In the U.S.: U.S. Stock Futures Drop As China’s Export Growth Slows

10 August 2012

Not a pretty picture as ““China is slowing down, Europe is in a recession.”

U.S. stock futures declined, indicating the Standard & Poor’s 500 Index will trim its longest weekly advance since March, as worse-than-expected Chinese trade data intensified concern that the global economy is slowing.

Yahoo (YHOO)! Inc. slid 4.2 percent as Chief Executive Officer Marissa Mayer has embarked on a strategy that may end in a change in plans to return cash to shareholders. Monster Beverage Corp. (MNST) fell 4.5 percent as the energy drink maker disclosed a probe by an unspecified attorney general. Chesapeake Energy Corp. (CHK), the second-largest U.S. natural-gas producer, lost 3 percent as it received a Justice Department subpoena.

S&P 500 futures expiring in September lost 0.4 percent to 1,394.50 at 8:26 a.m. New York time. The index is still poised to complete its fifth straight weekly advance. Dow Jones Industrial Average futures slid 50 points, or 0.4 percent, to 13,088. The number of shares changing hands in Stoxx Europe 600 Index’s companies was 58 percent lower than the 30-day average at this time of day, according to data compiled by Bloomberg.

“The market is looking at the worldwide slowdown,” said Nick Sargen, chief investment officer at Fort Washington Investment Advisors in Cincinnati, which oversees about $40 billion. “China is slowing down, Europe is in a recession. Everybody realizes that we’re on a tough situation. The question is — can it get weaker or not?”

Equity futures joined a global decline in stocks after data showed that China’s export growth collapsed and imports and new yuan loans trailed estimates in July. Concern about Europe’s debt crisis also grew as French industrial output stagnated in June, the latest sign that the euro area’s second-largest economy may be heading for its first recession in three years.

Policy Bets

Bets on global central bank action to stimulate the economy have driven the S&P 500 up about 10 percent since June 1. The index has risen for five straight days through yesterday amid better-than-estimated corporate profits and data on the jobs market. About 72 percent of the S&P 500 companies which reported second-quarter results so far have beaten earnings estimates, according to data compiled by Bloomberg.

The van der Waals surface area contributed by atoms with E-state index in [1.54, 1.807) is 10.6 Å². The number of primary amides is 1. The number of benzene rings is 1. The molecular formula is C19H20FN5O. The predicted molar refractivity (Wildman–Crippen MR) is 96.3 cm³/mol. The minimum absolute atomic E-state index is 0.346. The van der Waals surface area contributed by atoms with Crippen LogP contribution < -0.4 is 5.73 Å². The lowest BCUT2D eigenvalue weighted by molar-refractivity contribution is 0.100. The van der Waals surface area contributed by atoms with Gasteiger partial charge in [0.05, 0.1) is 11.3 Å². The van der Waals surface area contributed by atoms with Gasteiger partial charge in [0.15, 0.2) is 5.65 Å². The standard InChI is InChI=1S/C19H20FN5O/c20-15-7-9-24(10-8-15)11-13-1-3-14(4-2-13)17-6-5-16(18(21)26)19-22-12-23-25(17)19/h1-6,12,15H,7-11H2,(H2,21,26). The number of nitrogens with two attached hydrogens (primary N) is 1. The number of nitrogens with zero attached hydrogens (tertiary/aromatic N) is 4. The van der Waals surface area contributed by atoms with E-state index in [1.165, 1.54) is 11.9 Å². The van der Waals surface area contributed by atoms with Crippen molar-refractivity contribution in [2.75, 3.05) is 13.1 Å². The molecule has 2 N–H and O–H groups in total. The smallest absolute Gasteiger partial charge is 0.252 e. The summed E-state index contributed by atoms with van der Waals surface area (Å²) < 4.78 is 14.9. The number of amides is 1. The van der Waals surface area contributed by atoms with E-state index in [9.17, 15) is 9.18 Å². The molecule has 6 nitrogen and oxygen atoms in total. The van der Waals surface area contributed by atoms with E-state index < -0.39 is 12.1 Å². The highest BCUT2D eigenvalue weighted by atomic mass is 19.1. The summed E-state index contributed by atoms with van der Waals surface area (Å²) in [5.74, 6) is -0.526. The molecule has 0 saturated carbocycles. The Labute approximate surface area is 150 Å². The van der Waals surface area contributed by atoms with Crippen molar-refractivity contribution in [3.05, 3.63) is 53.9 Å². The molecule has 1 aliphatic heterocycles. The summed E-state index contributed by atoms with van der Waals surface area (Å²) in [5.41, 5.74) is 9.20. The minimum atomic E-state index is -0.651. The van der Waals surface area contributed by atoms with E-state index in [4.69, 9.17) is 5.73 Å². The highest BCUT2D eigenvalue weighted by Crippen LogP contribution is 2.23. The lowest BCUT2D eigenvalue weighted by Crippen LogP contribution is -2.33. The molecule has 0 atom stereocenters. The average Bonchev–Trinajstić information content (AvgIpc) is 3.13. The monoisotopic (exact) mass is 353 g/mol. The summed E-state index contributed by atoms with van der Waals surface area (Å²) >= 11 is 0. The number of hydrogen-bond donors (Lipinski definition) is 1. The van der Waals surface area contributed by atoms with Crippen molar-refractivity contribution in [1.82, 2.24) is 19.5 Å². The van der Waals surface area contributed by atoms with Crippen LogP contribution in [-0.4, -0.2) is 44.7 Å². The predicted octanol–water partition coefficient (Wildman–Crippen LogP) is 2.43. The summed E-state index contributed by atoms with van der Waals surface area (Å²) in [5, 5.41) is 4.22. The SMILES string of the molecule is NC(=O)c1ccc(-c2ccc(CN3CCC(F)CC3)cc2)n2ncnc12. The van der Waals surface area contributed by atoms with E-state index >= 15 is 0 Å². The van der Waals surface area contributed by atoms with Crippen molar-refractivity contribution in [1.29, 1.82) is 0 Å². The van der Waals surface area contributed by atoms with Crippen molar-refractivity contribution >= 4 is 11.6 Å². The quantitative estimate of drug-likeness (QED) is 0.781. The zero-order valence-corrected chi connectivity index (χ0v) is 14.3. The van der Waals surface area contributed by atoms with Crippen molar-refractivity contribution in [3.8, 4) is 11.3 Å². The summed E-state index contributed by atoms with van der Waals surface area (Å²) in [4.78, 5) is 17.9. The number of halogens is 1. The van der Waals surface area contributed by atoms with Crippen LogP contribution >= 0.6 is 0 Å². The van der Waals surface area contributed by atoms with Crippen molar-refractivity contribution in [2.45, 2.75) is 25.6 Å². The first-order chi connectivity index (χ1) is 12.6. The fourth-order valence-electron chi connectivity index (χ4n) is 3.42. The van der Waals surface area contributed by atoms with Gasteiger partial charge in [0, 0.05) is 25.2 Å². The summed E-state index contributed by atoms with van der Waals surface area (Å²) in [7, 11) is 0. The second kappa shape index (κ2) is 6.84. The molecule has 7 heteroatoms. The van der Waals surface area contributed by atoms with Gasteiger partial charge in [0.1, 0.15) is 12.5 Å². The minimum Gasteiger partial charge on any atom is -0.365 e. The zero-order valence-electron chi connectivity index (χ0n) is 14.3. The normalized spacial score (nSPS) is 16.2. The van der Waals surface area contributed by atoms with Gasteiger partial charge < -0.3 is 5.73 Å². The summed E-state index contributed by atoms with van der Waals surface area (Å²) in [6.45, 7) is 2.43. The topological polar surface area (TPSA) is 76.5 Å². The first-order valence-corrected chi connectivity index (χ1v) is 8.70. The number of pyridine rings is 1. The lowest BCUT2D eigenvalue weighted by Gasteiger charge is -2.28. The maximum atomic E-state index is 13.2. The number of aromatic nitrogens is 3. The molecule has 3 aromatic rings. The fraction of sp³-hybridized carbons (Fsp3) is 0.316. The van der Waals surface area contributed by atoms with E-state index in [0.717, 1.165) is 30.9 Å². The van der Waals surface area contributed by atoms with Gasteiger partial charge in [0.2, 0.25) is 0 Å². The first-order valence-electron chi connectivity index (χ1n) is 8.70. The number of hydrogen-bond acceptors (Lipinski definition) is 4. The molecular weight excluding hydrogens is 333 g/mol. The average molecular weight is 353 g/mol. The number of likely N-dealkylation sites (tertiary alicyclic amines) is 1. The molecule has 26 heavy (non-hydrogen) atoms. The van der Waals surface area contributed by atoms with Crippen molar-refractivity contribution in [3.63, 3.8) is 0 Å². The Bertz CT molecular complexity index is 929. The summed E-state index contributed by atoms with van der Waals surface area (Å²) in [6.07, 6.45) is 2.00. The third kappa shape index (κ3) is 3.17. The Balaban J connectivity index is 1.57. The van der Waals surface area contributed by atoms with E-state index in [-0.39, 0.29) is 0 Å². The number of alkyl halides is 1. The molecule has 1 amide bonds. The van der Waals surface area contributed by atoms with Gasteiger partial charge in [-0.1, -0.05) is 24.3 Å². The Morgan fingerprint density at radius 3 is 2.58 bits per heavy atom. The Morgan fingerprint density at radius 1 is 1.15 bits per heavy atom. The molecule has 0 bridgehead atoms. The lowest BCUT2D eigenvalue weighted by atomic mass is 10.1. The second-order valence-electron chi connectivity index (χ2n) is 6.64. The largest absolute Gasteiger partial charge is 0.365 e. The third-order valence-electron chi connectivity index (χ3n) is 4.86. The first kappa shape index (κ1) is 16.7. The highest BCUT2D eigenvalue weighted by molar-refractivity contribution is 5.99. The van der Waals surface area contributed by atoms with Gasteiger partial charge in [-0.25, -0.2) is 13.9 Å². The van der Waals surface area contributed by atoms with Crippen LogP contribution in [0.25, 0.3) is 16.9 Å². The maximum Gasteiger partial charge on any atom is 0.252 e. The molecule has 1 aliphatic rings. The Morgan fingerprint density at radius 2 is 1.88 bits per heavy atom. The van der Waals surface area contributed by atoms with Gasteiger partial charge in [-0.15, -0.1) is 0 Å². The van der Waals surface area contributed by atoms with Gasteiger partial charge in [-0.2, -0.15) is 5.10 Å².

Yahoo dropped 4.2 percent to $15.34. The review could mean that the company alters plans to return to shareholders the proceeds from the sale of Yahoo’s stake in Alibaba Group Holding Ltd., Sunnyvale, California-based Yahoo said.

Monster Beverage declined 4.5 percent to $58.46. The attorney general sent a subpoena in July, the Corona, California-based company said. The investigation, which is looking into the company’s flagship drink and ingredients as well as advertising, marketing and promotions, is in an early stage.

Chesapeake Energy

Chesapeake Energy slid 3 percent to $19.71. The subpoena from the antitrust division of the Justice Department’s Midwest Field Office comes amid an investigation into possible violations of antitrust laws related to the purchase of oil and gas rights, the Oklahoma City-based company said. The request calls for Chesapeake to provide certain documents to a grand jury in the Western District of Michigan, the company said.

Nvidia Corp. (NVDA) gained 4.4 percent to $15.35. The chipmaker predicted third-quarter sales that exceeded analysts’ estimates on robust demand for processors used in tablet devices coming to market in the current quarter.

Broadcom Corp. (BRCM) rallied 2.5 percent to $35.20. The maker of chips that help mobile devices connect to the Internet was raised to outperform at Sanford C Bernstein & Co.

Research In Motion Ltd. (RIM) climbed 7.1 percent to $8.35. The company’s enterprise-servicesunit has attracted the interest of International Business Machines Corp. (IBM), according to two people familiar with the situation.

Economic Indicators

Economic indicators may need to change for the better by October in order for U.S. stocks to sustain this year’s gains, according to Myles Zyblock, chief institutional strategist at RBC Capital Markets.

Shares of companies most affected by the pace of economic growth have been out of favor for months, according to data tracking the ratio of Morgan Stanley indexes for cyclical and consumer-product shares since March 2009, when a bull market began.

“We see one of two likely scenarios” unfolding for stocks, Zyblock wrote two days ago in a report. The first is that the economic gauges will rebound during the next month or two to confirm the gains in stocks. The second is that share prices will decline as the indicators fall further.

The cyclical-consumer ratio, cited in the Toronto-based strategist’s report, rose only 0.2 percent for the year through yesterday as the S&P 500 gained 12 percent. The contrast became more pronounced in the past two months as the S&P 500 rebounded from its second-quarter low.

Rather than tracking the S&P 500, the cyclical-consumer ratio tended to move in lockstep with the Institute for Supply Management’s factory index, as the report showed. ISM readings for June and July were less than 50, pointing to a contraction in manufacturing.

Based on the backdrop, Zyblock wrote, higher stock prices can be attributed to “fast money investors who’ve been caught short, corporations with excess cash, and international equity investors running away from their home markets.”


Comments are closed.